In Vienna I had the opportunity to quickly interview Professor Wolf Singer. He is a Senior Fellow at the Ernst Strüngmann Institute for Neuroscience in Frankfurt, Germany, that he has founded in cooperation with the Max Planck Society a couple of years ago. One of the most fascinating ideas around which the modern work of Wolf Singer and his colleagues focuses is that brain performs a form of liquid computing. Imagine a pool of water. If you drop a small stone in it, waves will propagate in every direction. All the particles of the water body start moving – but in a predictable way. Suppose you drop two stones at different points simultaneously. The wave pattern will become more complicated. Some waves will cancel each other out, some will amplify each other. These waves can be thought of performing some sort of coding of the “inputs” (the stones) that the system has received. We know from EEG data that the brain is constantly performing rapid wave-like fluctuations. The idea behind liquid computing in the brain is that these waves measured in EEG are akin to waves in a liquid container. The brain’s activity is fluctuating and the complex fluctuations are thought to represent the superposition of the priors, i.e. the a priory knowledge, needed for the interpretation of sensory signals. Once sensory data are received, some waves get amplified, others diminished and this corresponds to a kind of a collapse of the matching priors to the actual perception. Wolf Singer acknowledged that there is a certain similarity to quantum mechanics. He even said that nature, by evolving the cerebral cortex, perhaps figured out the closest possible way of imitating principles of quantum computing within a classical system.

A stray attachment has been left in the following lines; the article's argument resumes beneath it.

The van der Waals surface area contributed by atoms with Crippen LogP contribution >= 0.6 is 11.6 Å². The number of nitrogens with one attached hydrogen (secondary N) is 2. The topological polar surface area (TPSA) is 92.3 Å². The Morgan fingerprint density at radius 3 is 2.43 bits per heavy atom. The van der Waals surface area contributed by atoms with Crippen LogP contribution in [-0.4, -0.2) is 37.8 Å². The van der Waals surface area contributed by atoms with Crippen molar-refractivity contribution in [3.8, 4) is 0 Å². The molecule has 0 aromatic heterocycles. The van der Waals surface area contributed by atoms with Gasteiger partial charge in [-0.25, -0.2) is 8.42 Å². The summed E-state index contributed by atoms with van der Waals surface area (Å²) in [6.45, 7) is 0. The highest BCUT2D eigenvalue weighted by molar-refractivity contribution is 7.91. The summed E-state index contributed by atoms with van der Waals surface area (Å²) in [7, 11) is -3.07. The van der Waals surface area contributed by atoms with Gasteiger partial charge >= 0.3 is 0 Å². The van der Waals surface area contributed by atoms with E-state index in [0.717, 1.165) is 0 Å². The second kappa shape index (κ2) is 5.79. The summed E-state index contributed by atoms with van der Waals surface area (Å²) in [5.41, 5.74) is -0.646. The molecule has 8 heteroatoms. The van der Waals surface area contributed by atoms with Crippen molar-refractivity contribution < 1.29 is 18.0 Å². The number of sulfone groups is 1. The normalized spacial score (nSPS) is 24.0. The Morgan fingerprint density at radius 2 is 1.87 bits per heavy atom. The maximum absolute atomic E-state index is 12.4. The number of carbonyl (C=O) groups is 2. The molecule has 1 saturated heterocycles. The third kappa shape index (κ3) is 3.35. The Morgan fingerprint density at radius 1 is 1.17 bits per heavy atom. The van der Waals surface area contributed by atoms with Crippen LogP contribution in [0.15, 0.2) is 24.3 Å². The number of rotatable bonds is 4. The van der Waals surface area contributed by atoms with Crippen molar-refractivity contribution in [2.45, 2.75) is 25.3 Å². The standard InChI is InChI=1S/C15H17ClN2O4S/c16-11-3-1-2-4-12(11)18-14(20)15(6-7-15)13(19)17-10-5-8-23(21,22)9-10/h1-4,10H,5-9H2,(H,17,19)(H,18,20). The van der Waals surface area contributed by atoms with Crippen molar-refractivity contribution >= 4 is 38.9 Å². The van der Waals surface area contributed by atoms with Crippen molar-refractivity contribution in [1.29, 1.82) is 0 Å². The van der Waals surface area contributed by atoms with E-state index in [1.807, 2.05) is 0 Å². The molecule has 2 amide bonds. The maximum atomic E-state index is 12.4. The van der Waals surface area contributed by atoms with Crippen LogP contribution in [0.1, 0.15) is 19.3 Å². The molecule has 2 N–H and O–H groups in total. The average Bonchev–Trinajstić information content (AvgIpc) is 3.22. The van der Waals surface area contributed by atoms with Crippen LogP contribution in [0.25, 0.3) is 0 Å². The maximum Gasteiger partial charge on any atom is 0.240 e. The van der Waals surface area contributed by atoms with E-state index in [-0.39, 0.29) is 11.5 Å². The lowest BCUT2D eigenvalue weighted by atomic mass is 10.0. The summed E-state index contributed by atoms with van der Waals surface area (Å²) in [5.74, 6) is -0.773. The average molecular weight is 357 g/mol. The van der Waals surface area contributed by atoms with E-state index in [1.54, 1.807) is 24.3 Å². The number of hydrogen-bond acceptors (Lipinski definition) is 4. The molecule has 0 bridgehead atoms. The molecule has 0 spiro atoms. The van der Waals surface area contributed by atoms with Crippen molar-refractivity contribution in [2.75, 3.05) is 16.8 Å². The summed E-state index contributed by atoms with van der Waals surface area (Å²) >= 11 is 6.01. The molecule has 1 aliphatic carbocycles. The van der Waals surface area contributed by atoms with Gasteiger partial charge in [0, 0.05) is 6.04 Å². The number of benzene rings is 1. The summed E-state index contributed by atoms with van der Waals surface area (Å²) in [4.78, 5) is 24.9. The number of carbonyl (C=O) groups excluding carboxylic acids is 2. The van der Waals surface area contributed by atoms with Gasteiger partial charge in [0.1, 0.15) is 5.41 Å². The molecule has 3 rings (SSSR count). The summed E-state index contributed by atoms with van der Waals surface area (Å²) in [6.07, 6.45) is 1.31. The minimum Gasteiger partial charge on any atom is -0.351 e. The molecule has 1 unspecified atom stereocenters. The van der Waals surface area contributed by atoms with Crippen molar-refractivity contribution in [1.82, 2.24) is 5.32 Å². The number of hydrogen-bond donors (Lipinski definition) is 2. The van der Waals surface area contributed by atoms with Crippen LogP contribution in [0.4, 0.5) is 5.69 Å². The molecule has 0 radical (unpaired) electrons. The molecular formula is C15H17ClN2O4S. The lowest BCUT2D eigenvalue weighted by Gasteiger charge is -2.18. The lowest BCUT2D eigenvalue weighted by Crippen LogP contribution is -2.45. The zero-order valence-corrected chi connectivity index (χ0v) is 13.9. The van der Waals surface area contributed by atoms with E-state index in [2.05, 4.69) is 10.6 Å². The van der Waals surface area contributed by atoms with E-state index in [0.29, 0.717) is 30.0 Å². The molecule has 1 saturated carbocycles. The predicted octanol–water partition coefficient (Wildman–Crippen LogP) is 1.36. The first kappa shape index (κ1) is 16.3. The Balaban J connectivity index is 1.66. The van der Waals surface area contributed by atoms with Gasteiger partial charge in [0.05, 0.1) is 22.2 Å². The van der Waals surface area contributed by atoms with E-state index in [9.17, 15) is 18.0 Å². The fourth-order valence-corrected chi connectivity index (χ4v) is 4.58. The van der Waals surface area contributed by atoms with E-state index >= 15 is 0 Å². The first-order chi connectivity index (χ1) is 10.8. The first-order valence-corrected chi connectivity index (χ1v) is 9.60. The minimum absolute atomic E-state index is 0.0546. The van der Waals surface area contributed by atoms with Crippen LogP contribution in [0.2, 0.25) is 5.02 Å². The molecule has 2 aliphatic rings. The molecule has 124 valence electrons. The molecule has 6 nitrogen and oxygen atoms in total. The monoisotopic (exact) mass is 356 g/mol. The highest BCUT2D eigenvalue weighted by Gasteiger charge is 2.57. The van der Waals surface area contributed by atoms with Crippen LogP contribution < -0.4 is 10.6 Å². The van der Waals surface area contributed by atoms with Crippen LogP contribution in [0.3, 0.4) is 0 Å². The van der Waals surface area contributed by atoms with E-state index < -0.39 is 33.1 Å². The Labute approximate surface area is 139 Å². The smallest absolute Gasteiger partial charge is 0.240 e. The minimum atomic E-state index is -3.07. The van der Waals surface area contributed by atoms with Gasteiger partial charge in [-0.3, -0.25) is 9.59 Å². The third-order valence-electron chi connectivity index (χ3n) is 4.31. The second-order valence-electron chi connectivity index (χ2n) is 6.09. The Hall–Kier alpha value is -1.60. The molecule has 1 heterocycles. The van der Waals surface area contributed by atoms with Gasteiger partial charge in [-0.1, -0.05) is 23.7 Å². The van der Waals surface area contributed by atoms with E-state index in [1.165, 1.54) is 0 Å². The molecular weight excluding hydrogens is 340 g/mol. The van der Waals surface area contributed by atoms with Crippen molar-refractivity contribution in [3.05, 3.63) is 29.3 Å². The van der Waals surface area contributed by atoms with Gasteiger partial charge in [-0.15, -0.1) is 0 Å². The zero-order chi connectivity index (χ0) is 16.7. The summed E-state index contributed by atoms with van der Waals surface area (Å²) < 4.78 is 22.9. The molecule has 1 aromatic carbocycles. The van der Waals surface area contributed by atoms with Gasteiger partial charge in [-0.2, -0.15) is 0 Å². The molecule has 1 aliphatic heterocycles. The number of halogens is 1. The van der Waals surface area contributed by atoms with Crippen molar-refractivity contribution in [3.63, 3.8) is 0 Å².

Between his lectures in Vienna I had a quick opportunity to interview Wolf Singer about his working patterns and habits.

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London-Vienna-Seville-Barcelona-Pucon

I had an exceptional amount of travel in the last couple of months. My first destination was London and I want to mention the exhibition “Colour and Vision” they have at the Natural History Museum in South Kensington – it is still open for several weeks, until November 6th. I went there with my friend’s four year old son while my friend was at work. Read more

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On Lord’s and Other Prayers

My friend Sam recently asked me what do I think of Lord’s Prayer and I decided to publish my response here. Since I didn’t grow up religious and was never particularly keen on praying, this was the first time I was actually exposed to the content of this prayer. This makes me somewhat unbiased compared to someone who had to repeat it multiple times in childhood.